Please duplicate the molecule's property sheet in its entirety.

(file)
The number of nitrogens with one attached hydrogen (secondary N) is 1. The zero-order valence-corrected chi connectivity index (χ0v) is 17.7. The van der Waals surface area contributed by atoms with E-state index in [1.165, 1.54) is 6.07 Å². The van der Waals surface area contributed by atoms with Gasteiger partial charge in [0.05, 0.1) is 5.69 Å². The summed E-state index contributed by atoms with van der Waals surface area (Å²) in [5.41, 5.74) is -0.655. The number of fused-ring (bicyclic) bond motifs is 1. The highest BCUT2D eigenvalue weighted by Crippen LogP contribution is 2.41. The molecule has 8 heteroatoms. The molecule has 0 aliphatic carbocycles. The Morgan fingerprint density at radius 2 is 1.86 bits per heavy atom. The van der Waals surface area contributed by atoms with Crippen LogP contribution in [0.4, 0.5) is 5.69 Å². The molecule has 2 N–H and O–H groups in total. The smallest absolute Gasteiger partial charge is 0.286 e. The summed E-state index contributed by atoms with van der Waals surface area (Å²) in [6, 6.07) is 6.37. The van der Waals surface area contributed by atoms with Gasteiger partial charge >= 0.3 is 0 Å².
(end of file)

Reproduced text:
The number of nitrogens with one attached hydrogen (secondary N) is 1. The zero-order valence-corrected chi connectivity index (χ0v) is 17.7. The van der Waals surface area contributed by atoms with E-state index in [1.165, 1.54) is 6.07 Å². The van der Waals surface area contributed by atoms with Gasteiger partial charge in [0.05, 0.1) is 5.69 Å². The summed E-state index contributed by atoms with van der Waals surface area (Å²) in [5.41, 5.74) is -0.655. The number of fused-ring (bicyclic) bond motifs is 1. The highest BCUT2D eigenvalue weighted by Crippen LogP contribution is 2.41. The molecule has 8 heteroatoms. The molecule has 0 aliphatic carbocycles. The Morgan fingerprint density at radius 2 is 1.86 bits per heavy atom. The van der Waals surface area contributed by atoms with Crippen LogP contribution in [0.4, 0.5) is 5.69 Å². The molecule has 2 N–H and O–H groups in total. The smallest absolute Gasteiger partial charge is 0.286 e. The summed E-state index contributed by atoms with van der Waals surface area (Å²) in [6, 6.07) is 6.37. The van der Waals surface area contributed by atoms with Gasteiger partial charge >= 0.3 is 0 Å².